There comes a time in most complex programs where you want to ask a simple question like, ‘have I already processed a string with this id’? Linear searches through an array are easy to write and work well enough for small array sizes. Plus, the memory overhead of linear searches is fantastic, since it basically has none. But when your arrays can contain many elements, it is time to ditch those linear searches and go with an ordered map or unordered map.
This information can already be found easily, so I’ll just sum this up. As far as your C++ STL is concerned a map is, by default, ordered. That is to say that it will probably implement a tree structure internally and represent your elements in alphabetical order. Each time you insert an element, an algorithm figures out where the element belongs and stores it there, and possibly performs a tree rebalance. Conversely, when looking up an element in a map, the tree is traversed until the element is found. The more elements in the map, the longer it takes to insert a new element, or look up an old one. Both of these take time to complete, but the advantage of ordered maps is that you can iterate over them in alphabetical order easily.
Unordered maps are a whole different beast. Instead of a tree structure, they use a hash table. That means they have constant insertion and lookup times per element. The only downside is that you can’t directly iterate over the elements in alphabetical order. Of course, that’s only a downside if you need that feature. Okay, enough of the differences, let’s get into the performance numbers!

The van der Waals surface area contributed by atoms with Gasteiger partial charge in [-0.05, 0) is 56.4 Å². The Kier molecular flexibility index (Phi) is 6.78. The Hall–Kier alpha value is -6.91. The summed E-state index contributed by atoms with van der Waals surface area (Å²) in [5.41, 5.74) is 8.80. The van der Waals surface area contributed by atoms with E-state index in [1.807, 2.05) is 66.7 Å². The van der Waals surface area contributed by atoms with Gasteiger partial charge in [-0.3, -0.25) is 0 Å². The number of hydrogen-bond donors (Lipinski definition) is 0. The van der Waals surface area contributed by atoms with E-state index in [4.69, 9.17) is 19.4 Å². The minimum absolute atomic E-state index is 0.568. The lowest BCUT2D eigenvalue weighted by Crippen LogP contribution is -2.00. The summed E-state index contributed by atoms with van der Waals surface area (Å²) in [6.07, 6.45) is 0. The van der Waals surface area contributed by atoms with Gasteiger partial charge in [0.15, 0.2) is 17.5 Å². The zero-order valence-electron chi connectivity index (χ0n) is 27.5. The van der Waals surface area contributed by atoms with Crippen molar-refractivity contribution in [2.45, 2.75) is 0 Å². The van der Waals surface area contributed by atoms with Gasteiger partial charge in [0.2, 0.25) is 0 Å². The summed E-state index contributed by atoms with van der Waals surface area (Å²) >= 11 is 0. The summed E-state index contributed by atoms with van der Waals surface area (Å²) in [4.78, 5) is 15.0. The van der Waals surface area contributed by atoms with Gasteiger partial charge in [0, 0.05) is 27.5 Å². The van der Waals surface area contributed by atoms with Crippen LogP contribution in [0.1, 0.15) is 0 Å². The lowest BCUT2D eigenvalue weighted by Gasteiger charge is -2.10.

The first two graphs are completed by inserting a random alphanumeric string between 10 and 20 characters long. These strings are already computed and stored in an array so as to not interfere with the map performance measurements. The CPU is an i7-930, running Windows 7, so these are with the STL supplied with Visual Studio 2010.
As you can see, using the unordered_map is substantially faster than the map implementation, even for small numbers of elements. I also graphed the insertion performance on a per element basis with a logarithmic scale for number of elements in the test. Notice that as the regular map contains more elements, the insertion performance becomes slower. At 8M elements, the cost to insert into a map is 4x that of inserting into an unordered map.
There is no point of using a map unless you’re planning on eventually looking up elements, or at least seeing if they exist. I performed lookups on maps and unordered maps with different numbers of elements already inserted into them. I also performed the test using random alphanumeric strings between 40 and 80 characters long. There is a penalty for performing a hash, and also testing alphabetical order of two strings.
The result is surprising. The unordered_map took slightly longer to compute a hash needed to lookup each element in the hash table, but the ordered map suffered more greatly. Whatever the case may be, I’ve shown that unordered maps are several times faster to insert elements into, and lookup elements. Even for lists of only a million elements, ordered maps are twice as slow to insert into, and even slower to lookup elements. So next time you decide between maps and unordered_maps, ask yourself if keeping the list alphabetical really worth the performance hit. If you don’t need to iterate alphabetically, you’re much better off using an unordered map.